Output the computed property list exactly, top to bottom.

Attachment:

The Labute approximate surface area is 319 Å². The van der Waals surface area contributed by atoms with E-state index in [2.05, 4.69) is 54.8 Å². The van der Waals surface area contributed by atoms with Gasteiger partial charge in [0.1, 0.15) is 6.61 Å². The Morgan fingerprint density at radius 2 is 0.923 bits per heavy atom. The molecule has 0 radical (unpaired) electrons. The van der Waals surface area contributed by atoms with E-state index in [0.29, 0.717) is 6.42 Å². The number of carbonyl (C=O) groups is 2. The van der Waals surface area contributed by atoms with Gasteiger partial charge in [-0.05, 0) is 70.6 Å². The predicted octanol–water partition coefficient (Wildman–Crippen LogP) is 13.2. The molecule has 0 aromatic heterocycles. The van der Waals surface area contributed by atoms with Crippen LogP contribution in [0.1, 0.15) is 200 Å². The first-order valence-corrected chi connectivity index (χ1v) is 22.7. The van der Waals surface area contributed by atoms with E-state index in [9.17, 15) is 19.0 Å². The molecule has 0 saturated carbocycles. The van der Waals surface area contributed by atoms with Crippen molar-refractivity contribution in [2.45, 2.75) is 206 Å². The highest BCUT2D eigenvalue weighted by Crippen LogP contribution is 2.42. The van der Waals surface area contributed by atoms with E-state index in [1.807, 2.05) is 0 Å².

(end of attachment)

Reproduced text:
The Labute approximate surface area is 319 Å². The van der Waals surface area contributed by atoms with E-state index in [2.05, 4.69) is 54.8 Å². The van der Waals surface area contributed by atoms with Gasteiger partial charge in [0.1, 0.15) is 6.61 Å². The Morgan fingerprint density at radius 2 is 0.923 bits per heavy atom. The molecule has 0 radical (unpaired) electrons. The van der Waals surface area contributed by atoms with E-state index in [0.29, 0.717) is 6.42 Å². The number of carbonyl (C=O) groups is 2. The van der Waals surface area contributed by atoms with Gasteiger partial charge in [-0.05, 0) is 70.6 Å². The predicted octanol–water partition coefficient (Wildman–Crippen LogP) is 13.2. The molecule has 0 aromatic heterocycles. The van der Waals surface area contributed by atoms with Crippen LogP contribution in [0.1, 0.15) is 200 Å². The first-order valence-corrected chi connectivity index (χ1v) is 22.7. The van der Waals surface area contributed by atoms with E-state index in [9.17, 15) is 19.0 Å². The molecule has 0 saturated carbocycles. The van der Waals surface area contributed by atoms with Crippen molar-refractivity contribution in [2.45, 2.75) is 206 Å². The highest BCUT2D eigenvalue weighted by Crippen LogP contribution is 2.42. The van der Waals surface area contributed by atoms with E-state index in [1.807, 2.05) is 0 Å².